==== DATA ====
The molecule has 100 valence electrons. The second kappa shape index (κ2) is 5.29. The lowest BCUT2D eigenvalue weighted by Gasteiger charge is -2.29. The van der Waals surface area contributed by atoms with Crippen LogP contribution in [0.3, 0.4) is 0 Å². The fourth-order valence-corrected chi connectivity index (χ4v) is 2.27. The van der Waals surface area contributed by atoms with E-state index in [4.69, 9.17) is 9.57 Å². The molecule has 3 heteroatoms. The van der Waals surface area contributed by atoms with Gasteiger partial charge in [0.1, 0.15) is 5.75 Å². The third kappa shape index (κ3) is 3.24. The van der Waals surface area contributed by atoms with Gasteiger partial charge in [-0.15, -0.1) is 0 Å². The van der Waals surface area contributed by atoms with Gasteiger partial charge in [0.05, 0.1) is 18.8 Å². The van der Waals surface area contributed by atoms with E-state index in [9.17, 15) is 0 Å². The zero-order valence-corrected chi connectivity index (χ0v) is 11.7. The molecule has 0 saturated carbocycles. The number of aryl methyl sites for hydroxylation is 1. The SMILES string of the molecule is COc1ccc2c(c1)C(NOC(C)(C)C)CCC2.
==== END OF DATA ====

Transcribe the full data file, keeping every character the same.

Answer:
The molecule has 100 valence electrons. The second kappa shape index (κ2) is 5.29. The lowest BCUT2D eigenvalue weighted by Gasteiger charge is -2.29. The van der Waals surface area contributed by atoms with Crippen LogP contribution in [0.3, 0.4) is 0 Å². The fourth-order valence-corrected chi connectivity index (χ4v) is 2.27. The van der Waals surface area contributed by atoms with E-state index in [4.69, 9.17) is 9.57 Å². The molecule has 3 heteroatoms. The van der Waals surface area contributed by atoms with Gasteiger partial charge in [0.1, 0.15) is 5.75 Å². The third kappa shape index (κ3) is 3.24. The van der Waals surface area contributed by atoms with Gasteiger partial charge in [-0.15, -0.1) is 0 Å². The van der Waals surface area contributed by atoms with Gasteiger partial charge in [0.05, 0.1) is 18.8 Å². The van der Waals surface area contributed by atoms with E-state index in [9.17, 15) is 0 Å². The zero-order valence-corrected chi connectivity index (χ0v) is 11.7. The molecule has 0 saturated carbocycles. The number of aryl methyl sites for hydroxylation is 1. The SMILES string of the molecule is COc1ccc2c(c1)C(NOC(C)(C)C)CCC2.